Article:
Justin K. Aller
We're halfway through the Big Ten slate, and things are starting to fall into place. We know who's good. We know who's bad. And here's a spoiler: We're Number One.
This week of football didn't do much to shake up our notions of the three tiers of the Big Ten conference, though it did help solidify the borders. Indiana continues to find new, heartbreaking ways to lose, Michigan State keeps trying to one-up them, and Wisconsin's climbed its way back from the brink. Northwestern is perfecting its brand of 3-quarters football, and Nebraska's perfecting the art of the late comeback. The middle of this conference is fantastically muddled, but there's nothing so wrong with that. It was pretty great to have a full slate of close games last week...at least until primetime.
The only real shake-up comes at the top, where the Big Ten's hottest team is set to collide with its most talented one, in the biggest game of the season that doesn't actually matter.
|1||(5-2, 3-0; Last week: #3) If you want to knock Penn State for its two losses over what now appear to be markedly inferior teams, that's fine. But this is not the same Penn State team that collapsed in the second half against Ohio and couldn't get out of its own way against Virginia. It's not just about capitalizing on this momentum, it's about a coaching staff that's figured out how to put its playmakers in the best position to succeed, and, honestly, the matchup with Ohio State is a pretty good one for the surging Lions.|
(8-0, 4-0; Last week: #1) For the second straight week, Ohio State narrowly scraped by a conference bottom-dweller, but that doesn't quite tell the story. Against Indiana, the Buckeyes built up a big lead before the Hoosiers made it close, but Saturday, OSU was playing from behind all game. The defense played better--Purdue only had one long scoring drive--and a possible trap game mentality didn't help (4 OSU turnovers, and a blown coverage on a kick return), but this is a very mediocre 8-0 team well overdue for its first loss.
|3||(5-2, 3-0; Last week: #2) After two weeks where this looked like the Michigan offense of old, the Wolverines reverted back into the one that struggled so mightily early on this season. Yes, Michigan State's defense is very good, but outside of Denard Robinson, there's a stunning dearth of weapons on this Michigan team. The defense, though, continues to be pretty fantastic. Jake Ryan is the best player in the Big Ten you (probably) have never heard of.|
|4||(6-2, 3-1; Last week: #5) Wisconsin is continuing its meteoric rise up the rankings, even if beating Minnesota isn't exactly something worthy of praise. The last three weeks have been pretty much identical--blowout wins against overmatched bottomfeeders--but that's the kind of thing the Badger team we expected to see this season would do. Now that Monte Ball has gotten untracked, it'll be a fascinating matchup watching this Wisconsin rush offense against the stout run D of Michigan State.|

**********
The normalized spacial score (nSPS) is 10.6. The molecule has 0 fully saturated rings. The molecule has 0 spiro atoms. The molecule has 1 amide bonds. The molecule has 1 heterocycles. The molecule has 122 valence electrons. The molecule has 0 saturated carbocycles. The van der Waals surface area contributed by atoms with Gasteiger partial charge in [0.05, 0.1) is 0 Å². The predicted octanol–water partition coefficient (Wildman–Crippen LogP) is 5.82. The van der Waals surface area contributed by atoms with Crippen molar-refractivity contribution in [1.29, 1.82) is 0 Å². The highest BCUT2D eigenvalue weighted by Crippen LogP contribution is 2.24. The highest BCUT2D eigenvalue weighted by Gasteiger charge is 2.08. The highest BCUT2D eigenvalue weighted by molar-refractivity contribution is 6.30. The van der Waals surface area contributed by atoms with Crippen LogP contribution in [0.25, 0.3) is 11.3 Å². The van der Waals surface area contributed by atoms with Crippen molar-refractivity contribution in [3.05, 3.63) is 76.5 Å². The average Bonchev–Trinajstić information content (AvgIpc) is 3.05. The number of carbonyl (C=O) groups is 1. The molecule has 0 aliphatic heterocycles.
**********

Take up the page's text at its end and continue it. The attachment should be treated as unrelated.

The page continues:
|5||(6-2, 3-1; Last week: #4) Taylor Martinez played the best football of his career in the fourth quarter to lead the Huskers comeback charge, but you can't help but feel that this is a Nebraska team that's less than the sum of its parts, especially defensively. The toughest conference schedule in the Big Ten doesn't get any easier this week, when Nebraska hosts Michigan, and it's probably that whoever wins this game will be meeting Wisconsin in Indianapolis in December.|
|6||(6-2, 2-2; Last week: #7) Northwestern has to be getting really tired of this whole "crushing fourth quarter collapse" thing. And you have to be wondering whether it's time to pull the plug on the Trevor Siemian experiment--he was just 15 of 35 for 116 yards on Saturday and the past three weeks has just 255 yards on 78 passes. Yikes.|
|7||(4-4, 1-3; Last week: #8) The 2012 Michigan State team is basically a less dysfunctional 2011 Penn State team (at least, pre-November). They've got a defense that's probably the best in the conference, and an offense that, despite one of the best backs in the Big Ten, is one of the worst. Hold Michigan out of the end zone, and you usually expect to win. Not with this offense, you don't.|
(4-3, 2-1; Last week: #6) Womp womp.
Okay, I should probably elaborate: Iowa has the capacity to and has played better than they did Saturday night, though the loss of a pair of offensive linemen won't help in that regard moving forward. But man, that was a complete and total evisceration they suffered, and it's got to be hard to bounce back from that.
|9||(3-4; 0-3; Last week: #11) It would only slightly be hyperbole to say that Purdue outplayed Ohio State for 59 minutes Saturday, but, much to the Boilermakers chagrin, a football game lasts 60 minutes. Still, Caleb TerBush was at his best against the soft Ohio State D, Braxton Miller was pretty well bottled up, and Purdue held the Buckeyes to 40% on third downs. These are all good signs moving forward. There are no moral victories, especially when the loss was so excruciating, but that was a moral victory.|
|10||(2-5, 0-3; Last week: #10) Four of Indiana's five losses have come by a combined 10 points, and this week was another heartbreaker, but at some point you have to acknowledge that the Hoosiers, for all their fight, just aren't a good football team.|
|11||(4-3, 0-3; Last week: #10) The Gophers have scored exactly 13 points in each of their first three conference games. Unfortunately, their defense isn't good enough to hold anyone to 12.|
|12||(2-5, 0-3; Last week: #12)|